Discussing with parents and caregivers involved in parenting sessions has been revealing about how knowledge shared can lead to behavior change. I also met a father from a remote rural community in the West of Côte d’Ivoire who told me his relationship with his child has been transformed through play and positive discipline. And a young mother of a 6-month old girl proudly explained she had learned how talking, singing, and actively stimulating a baby would boost her brain development. This mother had started interacting more frequently and mindfully with her baby, and raising awareness with her relatives and friends.
A final anecdote involves the General Inspector of National Education, the highest-ranking civil servant within the Ministry of Education. We visited together a few schools piloting the PEC program designed to support children struggling with reading and math. In one of the schools, a teacher asked 3rd grade pupils to read a short story aloud. The students read fluently, showing understanding of what they were reading. The General Inspector suspected the pupils knew the story by heart, so he took a text out of his bag and asked the children to read that. The children could also read the new text! The General Inspector was visibly surprised and overwhelmed with joy. He is now one of the most fervent advocates for the PEC program to be scaled across the country.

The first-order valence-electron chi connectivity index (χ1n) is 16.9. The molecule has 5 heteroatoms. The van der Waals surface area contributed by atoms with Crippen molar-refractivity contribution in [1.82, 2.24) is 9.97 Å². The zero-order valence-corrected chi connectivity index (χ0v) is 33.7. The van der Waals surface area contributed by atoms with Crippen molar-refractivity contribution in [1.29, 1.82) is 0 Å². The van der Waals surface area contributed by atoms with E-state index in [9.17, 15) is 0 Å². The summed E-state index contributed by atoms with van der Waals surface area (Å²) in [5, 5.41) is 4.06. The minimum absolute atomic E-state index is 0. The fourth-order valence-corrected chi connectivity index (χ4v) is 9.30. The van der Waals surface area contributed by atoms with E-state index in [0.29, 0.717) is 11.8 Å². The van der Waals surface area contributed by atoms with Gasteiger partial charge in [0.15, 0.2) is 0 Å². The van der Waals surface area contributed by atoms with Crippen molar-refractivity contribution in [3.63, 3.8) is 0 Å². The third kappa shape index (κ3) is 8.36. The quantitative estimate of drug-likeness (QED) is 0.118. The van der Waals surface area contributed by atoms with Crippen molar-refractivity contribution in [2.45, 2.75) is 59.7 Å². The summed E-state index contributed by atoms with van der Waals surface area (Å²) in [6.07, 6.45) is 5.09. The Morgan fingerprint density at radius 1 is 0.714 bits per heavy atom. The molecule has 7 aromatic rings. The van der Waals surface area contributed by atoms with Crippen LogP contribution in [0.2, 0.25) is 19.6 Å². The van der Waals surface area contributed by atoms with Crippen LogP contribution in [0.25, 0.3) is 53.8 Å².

Looking to the future, where are you most excited to see change in the next 5 years?
We have worked since 2016 towards laying the foundations to achieve impact at scale. We started little but with a vision of scale in mind. Then, we set out on a “path to scale” journey with a pilot phase, selecting the most promising solutions after thorough and independent evaluations, to then support an extension phase with increased government ownership and a larger number of schools and communities involved.
We have needed a lot of patience and nerve to pursue a long, but necessary, road to be sure we are scaling the most effective educational and early childhood development interventions. But now we are ready to scale! We have identified the most effective interventions and secured significant funding. I am looking forward to seeing learning outcomes drastically improve at a national level within 5 years.
Sabina Vigani has been working with Jacobs Foundation since 2014 and has led in Côte d’Ivoire the implementation of the TRECC initiative. Prior to joining the foundation, she worked with several organizations in the areas of democracy, elections, and human rights. Sabina’s areas of expertise are international human rights protection system, electoral processes, support to education systems, program management and facilitation of complex processes.